“Obviously there are more serious cases, on which we must act resolutely and with determination to stop evil. However, I can assure you that such situations occur only a few times in the lives of each one of us. More frequently we play the game of the shadows in situations of no importance that could be solved by a compassionate gaze once we realize the level of awareness of the other and their difficulties in relating to their own shadows. After all, the words and attitudes of each one reveal the baggage they carry in their hearts. How can one expect flowers from those who have only thorns? We must be patient and compassionate, as we cannot demand perfection that we do not have to give. In some instances, a conversation coated with love and sincerity will do; in others, a merciful silence is more than enough.” He sipped his coffee and said: “Not reciprocating the aggression will not make anyone be seen as weak; rather, it will show the courage of the walker in dominating his own ego, and the wisdom in not nourishing the darkness and letting evil perish from starvation. We should allow the sacred voice of our soul to be heard every day, and its valuable secret applied: to always do our best without expecting anything in return. This is shedding light on our steps. On the following day, give more of the love you have within and expect even less in return. This is the battle of the freedom of being, this is the good, unavoidable combat.”


“Caution is necessary for shadow playing. The play starts out slowly, almost inconspicuously, and little by little it escalates, settling down within ourselves until it dominates our feelings and manipulates our thoughts. At this point, we end up by choosing suffering. Evil is cunning and sneaky, and its best trick is deceiving us into believing it does not exist within ourselves. Hence, out of carelessness or error, our own destiny gets convoluted.”


“Almost always, shadow play is triggered by a pointless motive, a brief comment or an thoughtless attitude of the other towards us. The shadows of selfishness, pride or vanity, depending on the case, come to life to warn us that the ego has been tainted, which allegedly makes us a victim. The shadows augment the extent of the alleged aggression, adding yeast to the offense so that anger thrives within us until it overflows in the form of resentment. Therefore, the response is disproportionate and unnecessary, as it aims at hurting the feelings of the other as intensely or more than the sorrow we feel.”


“The other, in turn, if he is an experienced walker, will clearly realize the game the shadows play and will stop it, by reacting with love and patience. Otherwise, he will double the stakes, to return the offense in an even higher intensity, which will prompt us to fight back, in an endless sequence of violence and suffering. Therefore, playing this wicked game, we build our own hell.” He paused briefly, and added: “The worse is that we stubbornly blame the others, or life itself, for such misery, without realizing the responsibility we have and the consequences of the choices we make. We have to understand that in order to end suffering, we need only to change the way we react to everything that bothers us. This is the key to our jail. It is indispensable for the wholeness of one’s being to make the ego the spitting image of the soul, every single day. This will, once and for all extinguish the duality that divides us and steals the necessary balance. Only then, agony will give way to peace. To transmute, little by little, the shadows that dwell within us and end their play is what allows us to begin in the Path. It is what grants us the wings for the fantastic flight towards the High Lands.”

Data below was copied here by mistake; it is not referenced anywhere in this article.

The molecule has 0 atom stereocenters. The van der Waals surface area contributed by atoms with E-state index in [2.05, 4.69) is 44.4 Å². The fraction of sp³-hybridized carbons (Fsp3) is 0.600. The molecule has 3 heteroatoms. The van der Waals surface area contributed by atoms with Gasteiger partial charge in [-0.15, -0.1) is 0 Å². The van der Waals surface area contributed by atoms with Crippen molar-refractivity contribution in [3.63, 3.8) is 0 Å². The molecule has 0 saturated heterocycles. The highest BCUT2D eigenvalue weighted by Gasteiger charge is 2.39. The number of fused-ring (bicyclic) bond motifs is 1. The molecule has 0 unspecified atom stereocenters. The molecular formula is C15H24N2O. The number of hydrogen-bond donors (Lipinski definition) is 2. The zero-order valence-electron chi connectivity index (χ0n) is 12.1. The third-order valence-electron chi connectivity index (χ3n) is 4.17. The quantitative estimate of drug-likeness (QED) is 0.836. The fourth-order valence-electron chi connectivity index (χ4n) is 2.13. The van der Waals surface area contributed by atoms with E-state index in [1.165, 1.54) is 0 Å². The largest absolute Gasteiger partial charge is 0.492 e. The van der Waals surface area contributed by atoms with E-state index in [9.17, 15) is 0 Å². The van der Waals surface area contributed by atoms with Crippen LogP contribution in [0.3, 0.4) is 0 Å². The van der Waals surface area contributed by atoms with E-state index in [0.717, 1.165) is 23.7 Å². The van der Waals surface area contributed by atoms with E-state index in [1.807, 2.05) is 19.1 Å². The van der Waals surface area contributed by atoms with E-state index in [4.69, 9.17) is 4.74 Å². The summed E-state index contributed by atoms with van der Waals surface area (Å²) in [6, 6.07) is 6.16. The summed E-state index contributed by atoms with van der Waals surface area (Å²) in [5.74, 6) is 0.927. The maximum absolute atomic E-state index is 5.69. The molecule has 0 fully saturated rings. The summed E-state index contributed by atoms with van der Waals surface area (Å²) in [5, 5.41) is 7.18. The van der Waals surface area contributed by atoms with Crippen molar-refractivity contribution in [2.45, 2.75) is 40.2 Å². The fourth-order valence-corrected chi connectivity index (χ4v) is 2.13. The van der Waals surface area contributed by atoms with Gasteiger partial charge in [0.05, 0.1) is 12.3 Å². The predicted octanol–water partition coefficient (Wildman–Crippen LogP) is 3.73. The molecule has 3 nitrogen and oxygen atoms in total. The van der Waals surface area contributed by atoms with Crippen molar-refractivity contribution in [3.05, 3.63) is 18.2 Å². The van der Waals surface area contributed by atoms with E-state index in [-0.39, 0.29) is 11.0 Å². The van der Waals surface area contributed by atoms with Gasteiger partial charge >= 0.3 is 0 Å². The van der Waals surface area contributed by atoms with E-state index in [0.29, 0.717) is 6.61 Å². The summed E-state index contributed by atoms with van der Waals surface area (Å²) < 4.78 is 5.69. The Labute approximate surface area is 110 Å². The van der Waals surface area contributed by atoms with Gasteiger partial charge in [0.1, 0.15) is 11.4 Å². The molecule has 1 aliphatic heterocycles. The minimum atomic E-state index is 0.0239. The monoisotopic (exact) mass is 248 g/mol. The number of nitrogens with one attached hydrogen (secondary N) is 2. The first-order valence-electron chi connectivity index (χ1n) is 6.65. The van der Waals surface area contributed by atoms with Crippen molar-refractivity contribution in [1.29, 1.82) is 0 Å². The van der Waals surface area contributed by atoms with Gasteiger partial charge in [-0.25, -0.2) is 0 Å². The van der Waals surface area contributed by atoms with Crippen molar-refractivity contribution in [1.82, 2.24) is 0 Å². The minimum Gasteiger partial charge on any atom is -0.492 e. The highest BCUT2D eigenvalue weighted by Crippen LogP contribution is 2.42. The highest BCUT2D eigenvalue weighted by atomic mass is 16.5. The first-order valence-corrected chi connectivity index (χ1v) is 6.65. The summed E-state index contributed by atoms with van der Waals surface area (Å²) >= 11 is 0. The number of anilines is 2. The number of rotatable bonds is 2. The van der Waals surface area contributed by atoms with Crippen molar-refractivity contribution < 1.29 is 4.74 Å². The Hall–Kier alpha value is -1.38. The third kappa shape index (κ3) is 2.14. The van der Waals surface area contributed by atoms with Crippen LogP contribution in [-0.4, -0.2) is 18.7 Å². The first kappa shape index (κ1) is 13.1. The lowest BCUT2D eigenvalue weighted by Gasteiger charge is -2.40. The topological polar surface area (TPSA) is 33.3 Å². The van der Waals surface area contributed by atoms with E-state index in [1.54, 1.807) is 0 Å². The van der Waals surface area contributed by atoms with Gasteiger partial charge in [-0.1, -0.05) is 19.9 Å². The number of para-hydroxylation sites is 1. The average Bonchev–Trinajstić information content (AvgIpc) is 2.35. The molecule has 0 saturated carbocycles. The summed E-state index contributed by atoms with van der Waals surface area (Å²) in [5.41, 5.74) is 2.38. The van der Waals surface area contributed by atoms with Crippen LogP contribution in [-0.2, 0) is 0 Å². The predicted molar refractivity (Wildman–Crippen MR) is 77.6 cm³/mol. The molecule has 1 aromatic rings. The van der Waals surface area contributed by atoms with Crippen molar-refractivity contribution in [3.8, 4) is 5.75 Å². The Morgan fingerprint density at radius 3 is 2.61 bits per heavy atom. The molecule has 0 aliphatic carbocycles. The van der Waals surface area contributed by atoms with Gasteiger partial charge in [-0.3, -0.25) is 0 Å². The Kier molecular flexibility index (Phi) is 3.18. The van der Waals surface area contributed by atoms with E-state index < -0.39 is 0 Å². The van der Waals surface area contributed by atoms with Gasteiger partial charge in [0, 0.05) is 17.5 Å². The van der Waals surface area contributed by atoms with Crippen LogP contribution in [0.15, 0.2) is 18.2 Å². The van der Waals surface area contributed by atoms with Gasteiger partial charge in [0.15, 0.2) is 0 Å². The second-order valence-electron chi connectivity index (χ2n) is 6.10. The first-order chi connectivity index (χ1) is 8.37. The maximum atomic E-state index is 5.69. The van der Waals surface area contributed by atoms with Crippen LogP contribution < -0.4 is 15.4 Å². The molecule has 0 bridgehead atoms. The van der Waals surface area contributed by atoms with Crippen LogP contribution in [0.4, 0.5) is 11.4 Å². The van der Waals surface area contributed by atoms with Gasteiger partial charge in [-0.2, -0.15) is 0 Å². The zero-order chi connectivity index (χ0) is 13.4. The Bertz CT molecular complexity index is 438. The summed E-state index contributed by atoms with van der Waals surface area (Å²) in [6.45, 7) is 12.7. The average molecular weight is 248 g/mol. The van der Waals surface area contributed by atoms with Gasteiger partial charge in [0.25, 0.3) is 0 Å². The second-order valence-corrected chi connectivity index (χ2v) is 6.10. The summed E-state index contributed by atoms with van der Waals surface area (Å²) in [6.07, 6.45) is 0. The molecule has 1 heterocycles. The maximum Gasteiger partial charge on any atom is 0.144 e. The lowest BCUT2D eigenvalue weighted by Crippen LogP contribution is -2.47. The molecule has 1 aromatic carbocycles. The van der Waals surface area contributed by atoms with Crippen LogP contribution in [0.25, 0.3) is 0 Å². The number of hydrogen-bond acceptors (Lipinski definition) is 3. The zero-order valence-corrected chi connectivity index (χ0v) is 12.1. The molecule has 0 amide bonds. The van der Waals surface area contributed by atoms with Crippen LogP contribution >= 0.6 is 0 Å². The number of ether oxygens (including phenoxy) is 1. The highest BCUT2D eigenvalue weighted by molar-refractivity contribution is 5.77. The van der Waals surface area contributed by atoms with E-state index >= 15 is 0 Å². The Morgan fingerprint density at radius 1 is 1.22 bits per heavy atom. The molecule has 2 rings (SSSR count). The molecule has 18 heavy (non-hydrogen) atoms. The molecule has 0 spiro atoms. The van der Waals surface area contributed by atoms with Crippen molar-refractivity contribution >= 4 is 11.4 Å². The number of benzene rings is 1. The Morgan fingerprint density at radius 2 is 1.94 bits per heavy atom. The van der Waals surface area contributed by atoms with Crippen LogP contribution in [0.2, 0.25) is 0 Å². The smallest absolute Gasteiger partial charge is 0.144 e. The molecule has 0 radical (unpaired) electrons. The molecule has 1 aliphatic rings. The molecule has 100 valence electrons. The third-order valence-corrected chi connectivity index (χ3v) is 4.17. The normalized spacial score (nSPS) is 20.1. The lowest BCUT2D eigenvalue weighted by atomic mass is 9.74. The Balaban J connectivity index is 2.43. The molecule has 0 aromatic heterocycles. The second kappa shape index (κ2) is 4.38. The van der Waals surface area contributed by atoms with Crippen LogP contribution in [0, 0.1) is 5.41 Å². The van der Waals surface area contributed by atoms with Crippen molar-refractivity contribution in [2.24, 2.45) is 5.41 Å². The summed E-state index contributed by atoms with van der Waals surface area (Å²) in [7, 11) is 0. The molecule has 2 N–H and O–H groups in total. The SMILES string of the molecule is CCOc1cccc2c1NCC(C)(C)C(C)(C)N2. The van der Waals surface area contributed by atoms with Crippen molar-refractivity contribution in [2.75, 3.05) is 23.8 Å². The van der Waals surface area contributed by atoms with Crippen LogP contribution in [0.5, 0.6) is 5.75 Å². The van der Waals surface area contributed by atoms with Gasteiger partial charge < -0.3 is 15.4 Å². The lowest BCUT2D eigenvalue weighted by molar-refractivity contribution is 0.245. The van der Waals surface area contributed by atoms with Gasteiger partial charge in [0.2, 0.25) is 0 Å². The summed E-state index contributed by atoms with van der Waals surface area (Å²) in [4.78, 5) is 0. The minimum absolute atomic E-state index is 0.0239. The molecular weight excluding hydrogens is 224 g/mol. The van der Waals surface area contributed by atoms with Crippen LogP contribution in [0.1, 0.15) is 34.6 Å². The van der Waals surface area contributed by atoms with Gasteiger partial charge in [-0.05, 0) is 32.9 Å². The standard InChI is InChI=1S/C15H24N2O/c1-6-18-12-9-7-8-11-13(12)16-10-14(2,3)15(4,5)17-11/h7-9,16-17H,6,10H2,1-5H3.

“You must realize that, in this case, we are not dealing with a world conflict, but a personal battle; this is why the lack of harmony causes so much suffering. We can face material hardships with composure, diseases with serenity, the wars of the planet with wise resignation by accepting and understanding the lesson that suits us. However, we will never reach happiness if peace does not dwell within ourselves.”


He asked me to refill his cup with coffee. When I came back, he continued: “Only through the ego we can feel offended or humiliated. The larger our ego is, more prone to suffering we will be. Powerful ego, weak person. This is the equation, quite simple.” He paused briefly, and completed with a question: “Do you understand the reason and the power that makes humility the first portal of the Path?”


I lowered my eyes and asked him what he advised me to do. The monk was now concise: “Nothing,” he answered. Intrigued, I wanted to know if he thought I should let the heated discord cool off. The Old Man, replied: “This is not what I said. What I meant is that I am not going to tell you, objectively, what to do. In silence and quietness, try to move away from your frail ego that wears heavy armors in the illusion of protection and power. Then you will be able to listen to the whispered words of your soul and use the wings it keeps for you, as, in essence, we are only it, the soul, with all its freedom and lightness.”


On that very day, soon after meditation, I went to the other disciple to talk. Not to explain my reasons, as I had realized they were not important. But to offer my apologies for the offenses I said and the pain I had inflicted. How about the suffering he caused me? It only happened because I had allowed the offense to hit me. Wisdom is the perfect shield; the heart keeps a foolproof antidote for suffering: love. It did not work? Increase the dose. It is free, and it is graceful. It is the power I needed to learn how to use, and that was so far from me. Silently, I admitted to myself I could have done differently and better. I promised myself I would try harder the next time. And I thanked the Universe for always granting me a new chance.


Today, in addition to being monks, we are great, loyal friends.


Kindly translated by Carlos André Oighenstein.